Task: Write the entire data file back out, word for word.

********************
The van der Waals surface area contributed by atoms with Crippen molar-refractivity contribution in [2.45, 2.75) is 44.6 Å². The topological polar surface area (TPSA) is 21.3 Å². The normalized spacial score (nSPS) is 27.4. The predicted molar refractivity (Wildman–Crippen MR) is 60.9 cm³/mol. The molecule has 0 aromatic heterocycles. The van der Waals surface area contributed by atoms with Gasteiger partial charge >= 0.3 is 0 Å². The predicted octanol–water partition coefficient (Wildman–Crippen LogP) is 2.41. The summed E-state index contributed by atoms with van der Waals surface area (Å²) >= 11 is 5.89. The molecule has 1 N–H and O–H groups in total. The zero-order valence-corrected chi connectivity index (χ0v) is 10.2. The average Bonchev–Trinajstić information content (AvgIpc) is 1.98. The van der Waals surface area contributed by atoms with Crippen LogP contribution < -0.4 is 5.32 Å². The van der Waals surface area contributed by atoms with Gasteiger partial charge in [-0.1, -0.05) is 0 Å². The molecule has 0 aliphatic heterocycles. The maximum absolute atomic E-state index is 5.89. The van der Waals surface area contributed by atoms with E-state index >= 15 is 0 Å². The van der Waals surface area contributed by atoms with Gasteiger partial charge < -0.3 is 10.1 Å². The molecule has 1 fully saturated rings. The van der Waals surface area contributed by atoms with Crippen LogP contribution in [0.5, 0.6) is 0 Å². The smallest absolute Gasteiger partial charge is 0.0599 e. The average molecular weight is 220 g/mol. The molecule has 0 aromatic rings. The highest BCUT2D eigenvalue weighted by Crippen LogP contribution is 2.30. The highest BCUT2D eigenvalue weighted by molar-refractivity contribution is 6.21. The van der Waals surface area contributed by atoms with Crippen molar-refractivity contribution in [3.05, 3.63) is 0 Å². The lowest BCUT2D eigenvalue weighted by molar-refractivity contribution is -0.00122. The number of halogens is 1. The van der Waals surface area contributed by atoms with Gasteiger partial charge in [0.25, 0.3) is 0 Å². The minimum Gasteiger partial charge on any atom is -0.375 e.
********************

The van der Waals surface area contributed by atoms with Crippen molar-refractivity contribution in [2.45, 2.75) is 44.6 Å². The topological polar surface area (TPSA) is 21.3 Å². The normalized spacial score (nSPS) is 27.4. The predicted molar refractivity (Wildman–Crippen MR) is 60.9 cm³/mol. The molecule has 0 aromatic heterocycles. The van der Waals surface area contributed by atoms with Gasteiger partial charge >= 0.3 is 0 Å². The predicted octanol–water partition coefficient (Wildman–Crippen LogP) is 2.41. The summed E-state index contributed by atoms with van der Waals surface area (Å²) >= 11 is 5.89. The molecule has 1 N–H and O–H groups in total. The zero-order valence-corrected chi connectivity index (χ0v) is 10.2. The average Bonchev–Trinajstić information content (AvgIpc) is 1.98. The van der Waals surface area contributed by atoms with Crippen LogP contribution < -0.4 is 5.32 Å². The van der Waals surface area contributed by atoms with Gasteiger partial charge in [-0.1, -0.05) is 0 Å². The molecule has 0 aliphatic heterocycles. The maximum absolute atomic E-state index is 5.89. The van der Waals surface area contributed by atoms with E-state index >= 15 is 0 Å². The van der Waals surface area contributed by atoms with Gasteiger partial charge < -0.3 is 10.1 Å². The molecule has 1 fully saturated rings. The van der Waals surface area contributed by atoms with Crippen LogP contribution in [0.5, 0.6) is 0 Å². The smallest absolute Gasteiger partial charge is 0.0599 e. The average molecular weight is 220 g/mol. The molecule has 0 aromatic rings. The highest BCUT2D eigenvalue weighted by Crippen LogP contribution is 2.30. The highest BCUT2D eigenvalue weighted by molar-refractivity contribution is 6.21. The van der Waals surface area contributed by atoms with Crippen molar-refractivity contribution in [3.05, 3.63) is 0 Å². The lowest BCUT2D eigenvalue weighted by molar-refractivity contribution is -0.00122. The number of halogens is 1. The van der Waals surface area contributed by atoms with Gasteiger partial charge in [0.25, 0.3) is 0 Å². The minimum Gasteiger partial charge on any atom is -0.375 e.